- A 54 year old male was worked up as a possible candidate for a living donor liver transplant for his 52 year old wife, who had multi-focal hepatoma.
- Unfortunately, his anatomy precluded both standard right and standard left lobe donation. On his pre-operative imaging, his left lobe was relatively small. As a result, a donor left hepatectomy was not feasible. Similarly, a standard right donor hepatectomy would leave behind too little residual live to be considered "safe."
- On the other hand, a donor right posterior sectionectomy (segments 6/7) would yield an adequately-sized graft, while maintaining a safe liver remnant volume for the donor. This resection is complicated due to the fact that the segment 5 arterial inflow arises from the segment 6/7 artery (see arterial phase CT studies, below).
- For the donor posterior sectionectomy, the proposed transection plane will follow the course of the right hepatic vein, sacrificing a segment 5 and a segment 8 hepatic vein branch.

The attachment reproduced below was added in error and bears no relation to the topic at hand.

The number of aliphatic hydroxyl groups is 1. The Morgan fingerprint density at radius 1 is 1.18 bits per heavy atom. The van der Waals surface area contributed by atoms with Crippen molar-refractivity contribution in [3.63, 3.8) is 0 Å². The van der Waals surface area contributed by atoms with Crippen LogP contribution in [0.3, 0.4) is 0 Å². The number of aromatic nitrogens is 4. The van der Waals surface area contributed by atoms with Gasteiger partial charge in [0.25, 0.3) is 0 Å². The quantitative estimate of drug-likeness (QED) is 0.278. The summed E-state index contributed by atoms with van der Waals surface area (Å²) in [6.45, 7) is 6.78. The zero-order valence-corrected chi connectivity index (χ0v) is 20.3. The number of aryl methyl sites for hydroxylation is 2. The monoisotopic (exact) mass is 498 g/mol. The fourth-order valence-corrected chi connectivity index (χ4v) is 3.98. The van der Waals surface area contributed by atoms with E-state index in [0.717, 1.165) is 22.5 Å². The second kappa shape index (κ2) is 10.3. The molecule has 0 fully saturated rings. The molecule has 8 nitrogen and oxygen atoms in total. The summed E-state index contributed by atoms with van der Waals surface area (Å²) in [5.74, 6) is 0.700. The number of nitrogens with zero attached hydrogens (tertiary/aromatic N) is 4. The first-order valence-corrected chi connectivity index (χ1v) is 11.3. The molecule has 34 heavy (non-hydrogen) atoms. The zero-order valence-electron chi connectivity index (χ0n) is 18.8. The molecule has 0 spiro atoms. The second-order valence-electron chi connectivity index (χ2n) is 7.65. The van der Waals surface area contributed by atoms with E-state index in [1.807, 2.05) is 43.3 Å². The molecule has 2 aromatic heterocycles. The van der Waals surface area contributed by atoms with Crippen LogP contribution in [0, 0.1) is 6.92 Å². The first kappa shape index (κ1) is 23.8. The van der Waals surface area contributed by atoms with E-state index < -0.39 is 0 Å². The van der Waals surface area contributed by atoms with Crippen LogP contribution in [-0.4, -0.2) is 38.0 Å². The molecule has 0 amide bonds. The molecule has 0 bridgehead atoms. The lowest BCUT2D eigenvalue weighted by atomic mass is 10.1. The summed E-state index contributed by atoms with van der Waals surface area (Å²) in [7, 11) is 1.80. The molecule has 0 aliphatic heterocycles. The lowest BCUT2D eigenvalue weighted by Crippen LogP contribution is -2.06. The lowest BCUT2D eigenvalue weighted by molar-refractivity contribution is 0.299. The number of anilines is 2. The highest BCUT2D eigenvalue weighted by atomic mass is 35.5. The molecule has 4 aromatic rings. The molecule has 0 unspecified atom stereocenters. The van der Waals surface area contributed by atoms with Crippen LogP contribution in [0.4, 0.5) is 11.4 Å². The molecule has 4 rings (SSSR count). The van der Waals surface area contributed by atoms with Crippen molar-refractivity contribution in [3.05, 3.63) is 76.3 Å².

- At the porta, the segment 6 and segment 7 ducts will be divided separately. The segment 6/7 hepatic artery will be divided just after the takeoff of the segment 5 hepatic artery. The right posterior portal vein will be divided.
- As in all donor hepatectomies, an intra-operative cholangiogram will be used to confirm the transection site for the segment 6 and 7 ducts prior to division of the ducts.
- The "hanging liver" maneuver will be used to define the segment 6/7 borders. In this case, the maneuver helps to preserve the segment 5 hepatic artery branch by excluding it from the plane of transection.
CT scans (venous phase)
CT scans (arterial phase)